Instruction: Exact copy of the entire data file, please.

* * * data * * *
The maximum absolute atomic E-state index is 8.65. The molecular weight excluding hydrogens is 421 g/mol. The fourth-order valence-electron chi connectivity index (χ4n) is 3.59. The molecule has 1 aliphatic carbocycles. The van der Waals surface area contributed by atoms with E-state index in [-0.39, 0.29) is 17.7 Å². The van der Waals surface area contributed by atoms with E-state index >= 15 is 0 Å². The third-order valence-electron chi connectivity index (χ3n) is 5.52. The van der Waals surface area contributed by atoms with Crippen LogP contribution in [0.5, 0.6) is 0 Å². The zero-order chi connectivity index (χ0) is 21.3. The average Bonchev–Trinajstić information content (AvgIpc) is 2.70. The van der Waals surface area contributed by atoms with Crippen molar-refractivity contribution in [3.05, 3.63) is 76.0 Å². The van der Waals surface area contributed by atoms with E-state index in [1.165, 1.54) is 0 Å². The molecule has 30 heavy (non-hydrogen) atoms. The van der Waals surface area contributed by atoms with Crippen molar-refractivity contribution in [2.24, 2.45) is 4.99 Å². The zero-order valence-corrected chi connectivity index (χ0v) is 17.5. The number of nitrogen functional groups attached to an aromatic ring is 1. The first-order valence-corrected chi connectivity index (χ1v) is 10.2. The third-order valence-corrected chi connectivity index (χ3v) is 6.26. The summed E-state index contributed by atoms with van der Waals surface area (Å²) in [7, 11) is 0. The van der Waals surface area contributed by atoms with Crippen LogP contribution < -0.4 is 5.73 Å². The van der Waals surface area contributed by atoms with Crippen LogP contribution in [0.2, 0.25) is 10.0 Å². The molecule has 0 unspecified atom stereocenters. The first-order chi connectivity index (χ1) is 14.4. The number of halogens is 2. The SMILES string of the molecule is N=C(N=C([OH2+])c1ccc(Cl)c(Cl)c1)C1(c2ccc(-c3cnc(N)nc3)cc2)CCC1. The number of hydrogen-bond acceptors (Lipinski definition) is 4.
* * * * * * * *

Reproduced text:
The maximum absolute atomic E-state index is 8.65. The molecular weight excluding hydrogens is 421 g/mol. The fourth-order valence-electron chi connectivity index (χ4n) is 3.59. The molecule has 1 aliphatic carbocycles. The van der Waals surface area contributed by atoms with E-state index in [-0.39, 0.29) is 17.7 Å². The van der Waals surface area contributed by atoms with E-state index >= 15 is 0 Å². The third-order valence-electron chi connectivity index (χ3n) is 5.52. The van der Waals surface area contributed by atoms with Crippen LogP contribution in [0.5, 0.6) is 0 Å². The zero-order chi connectivity index (χ0) is 21.3. The average Bonchev–Trinajstić information content (AvgIpc) is 2.70. The van der Waals surface area contributed by atoms with Crippen molar-refractivity contribution in [3.05, 3.63) is 76.0 Å². The van der Waals surface area contributed by atoms with E-state index in [1.165, 1.54) is 0 Å². The molecule has 30 heavy (non-hydrogen) atoms. The van der Waals surface area contributed by atoms with Crippen molar-refractivity contribution in [2.24, 2.45) is 4.99 Å². The zero-order valence-corrected chi connectivity index (χ0v) is 17.5. The number of nitrogen functional groups attached to an aromatic ring is 1. The first-order valence-corrected chi connectivity index (χ1v) is 10.2. The third-order valence-corrected chi connectivity index (χ3v) is 6.26. The summed E-state index contributed by atoms with van der Waals surface area (Å²) in [7, 11) is 0. The van der Waals surface area contributed by atoms with Crippen LogP contribution < -0.4 is 5.73 Å². The van der Waals surface area contributed by atoms with Crippen LogP contribution in [0.2, 0.25) is 10.0 Å². The molecule has 0 unspecified atom stereocenters. The first-order chi connectivity index (χ1) is 14.4. The number of halogens is 2. The SMILES string of the molecule is N=C(N=C([OH2+])c1ccc(Cl)c(Cl)c1)C1(c2ccc(-c3cnc(N)nc3)cc2)CCC1. The number of hydrogen-bond acceptors (Lipinski definition) is 4.